With limited economic resources available to provide adequate medical staffing, many high schools rely on volunteer physicians to attend their football games. A physician who practices at a sporting event free of charge is often referred to as a “volunteer event physician.”8 A volunteer event physician donates his or her time and expertise without accepting payment or expecting any monetary gain or remuneration for providing these services. Typically, these volunteer event physicians make the following four mistaken assumptions about their legal liability when volunteering to be a sideline doctor: 1) Good Samaritan laws will protect them from potential legal liability; 2) the school’s general liability insurance will cover them as insureds; 3) the physician’s own professional liability policy will insure them against legal liabilities for volunteering at events; and 4) release of liability waivers signed by the athletes and their parents as a prerequisite to participating in school-sponsored athletic events will exempt the physician from liability.
Good Samaritan laws were not written to protect a volunteer physician from liability against a claim of medical malpractice occurring at a high school football game. This is because many states’ Good Samaritan laws do not apply to non-emergent care, such as treating a laceration, sprains or strains, or simple fractures. Most Good Samaritan laws were written to encourage the rendering of emergency medical care at the scene of a motor vehicle accident or other emergency. For instance, the Supreme Court of California interpreted its Good Samaritan law to only immunize a volunteer from liability when that person renders emergency medical care at the scene of an emergency. The court ruled that a civilian who pulled an injured driver out of his vehicle was not engaged in rendering “emergency medical care” and thus not immune from the driver’s subsequent lawsuit for his resulting permanent paralysis.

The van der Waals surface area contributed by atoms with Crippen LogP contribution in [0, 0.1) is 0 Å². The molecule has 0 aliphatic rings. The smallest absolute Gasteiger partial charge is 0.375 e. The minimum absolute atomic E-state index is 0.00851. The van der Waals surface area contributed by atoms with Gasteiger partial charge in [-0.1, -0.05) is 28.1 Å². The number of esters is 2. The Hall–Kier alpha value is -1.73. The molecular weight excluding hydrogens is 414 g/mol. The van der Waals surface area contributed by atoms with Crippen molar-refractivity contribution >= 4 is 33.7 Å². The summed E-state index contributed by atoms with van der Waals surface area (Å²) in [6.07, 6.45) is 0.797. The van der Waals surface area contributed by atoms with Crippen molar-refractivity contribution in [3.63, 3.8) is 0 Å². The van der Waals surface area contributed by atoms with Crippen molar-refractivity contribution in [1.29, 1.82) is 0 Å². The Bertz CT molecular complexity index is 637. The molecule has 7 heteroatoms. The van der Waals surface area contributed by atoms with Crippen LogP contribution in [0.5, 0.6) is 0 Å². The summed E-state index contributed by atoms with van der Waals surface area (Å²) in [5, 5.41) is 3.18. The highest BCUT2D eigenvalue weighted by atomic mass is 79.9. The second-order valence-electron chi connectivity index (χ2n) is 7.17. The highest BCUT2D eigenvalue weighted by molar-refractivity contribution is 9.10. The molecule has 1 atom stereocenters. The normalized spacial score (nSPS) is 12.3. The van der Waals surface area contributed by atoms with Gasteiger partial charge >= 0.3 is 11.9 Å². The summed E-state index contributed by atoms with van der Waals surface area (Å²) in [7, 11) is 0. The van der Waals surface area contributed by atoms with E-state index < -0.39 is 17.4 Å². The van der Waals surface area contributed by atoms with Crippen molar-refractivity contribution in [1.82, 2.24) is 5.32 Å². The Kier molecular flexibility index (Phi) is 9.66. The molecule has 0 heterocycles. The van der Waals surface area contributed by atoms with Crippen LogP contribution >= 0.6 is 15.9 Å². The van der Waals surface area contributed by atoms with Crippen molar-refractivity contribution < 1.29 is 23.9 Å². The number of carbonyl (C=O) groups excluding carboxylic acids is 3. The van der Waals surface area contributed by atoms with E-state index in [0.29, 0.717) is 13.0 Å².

Further, only law enforcement, firefighters, EMTs, EMT-Ps and registered nurses are provided a qualified immunity from civil liability for voluntarily rendering emergency medical care at the scene of an emergency.9 Thus, a doctor who volunteers his or her time to be a sideline physician would fall outside of California’s statutory immunity protection afforded to EMS members. By contrast, Arizona,10 Kansas,11 Minnesota12 and Virginia13 all have passed legislation providing a qualified immunity to healthcare professionals who volunteer at amateur sporting events, provided they act in good faith and without gross negligence. Thus, knowledge of local statutes is important.